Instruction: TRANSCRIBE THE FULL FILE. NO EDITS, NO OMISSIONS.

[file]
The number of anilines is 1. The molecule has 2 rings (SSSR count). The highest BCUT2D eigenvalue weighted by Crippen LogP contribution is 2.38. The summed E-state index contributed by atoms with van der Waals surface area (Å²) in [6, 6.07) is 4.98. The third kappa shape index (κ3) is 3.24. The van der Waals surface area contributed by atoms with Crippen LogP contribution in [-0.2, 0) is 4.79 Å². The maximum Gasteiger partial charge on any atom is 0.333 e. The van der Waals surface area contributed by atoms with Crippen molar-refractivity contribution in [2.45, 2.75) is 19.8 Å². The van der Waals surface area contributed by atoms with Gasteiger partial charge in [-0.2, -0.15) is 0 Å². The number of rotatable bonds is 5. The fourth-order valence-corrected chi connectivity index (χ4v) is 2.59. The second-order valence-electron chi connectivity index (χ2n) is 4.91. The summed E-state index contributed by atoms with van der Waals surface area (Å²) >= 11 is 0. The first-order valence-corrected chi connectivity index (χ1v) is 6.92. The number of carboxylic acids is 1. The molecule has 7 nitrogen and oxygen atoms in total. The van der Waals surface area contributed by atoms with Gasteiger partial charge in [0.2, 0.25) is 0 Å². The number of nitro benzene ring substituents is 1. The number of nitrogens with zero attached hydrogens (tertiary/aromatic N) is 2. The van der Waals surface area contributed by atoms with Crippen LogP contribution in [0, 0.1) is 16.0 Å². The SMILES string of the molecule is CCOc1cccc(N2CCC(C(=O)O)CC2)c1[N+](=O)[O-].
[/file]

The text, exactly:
The number of anilines is 1. The molecule has 2 rings (SSSR count). The highest BCUT2D eigenvalue weighted by Crippen LogP contribution is 2.38. The summed E-state index contributed by atoms with van der Waals surface area (Å²) in [6, 6.07) is 4.98. The third kappa shape index (κ3) is 3.24. The van der Waals surface area contributed by atoms with Crippen LogP contribution in [-0.2, 0) is 4.79 Å². The maximum Gasteiger partial charge on any atom is 0.333 e. The van der Waals surface area contributed by atoms with Crippen molar-refractivity contribution in [2.45, 2.75) is 19.8 Å². The van der Waals surface area contributed by atoms with Gasteiger partial charge in [-0.2, -0.15) is 0 Å². The number of rotatable bonds is 5. The fourth-order valence-corrected chi connectivity index (χ4v) is 2.59. The second-order valence-electron chi connectivity index (χ2n) is 4.91. The summed E-state index contributed by atoms with van der Waals surface area (Å²) >= 11 is 0. The first-order valence-corrected chi connectivity index (χ1v) is 6.92. The number of carboxylic acids is 1. The molecule has 7 nitrogen and oxygen atoms in total. The van der Waals surface area contributed by atoms with Gasteiger partial charge in [0.2, 0.25) is 0 Å². The number of nitro benzene ring substituents is 1. The number of nitrogens with zero attached hydrogens (tertiary/aromatic N) is 2. The van der Waals surface area contributed by atoms with Crippen LogP contribution in [0, 0.1) is 16.0 Å². The SMILES string of the molecule is CCOc1cccc(N2CCC(C(=O)O)CC2)c1[N+](=O)[O-].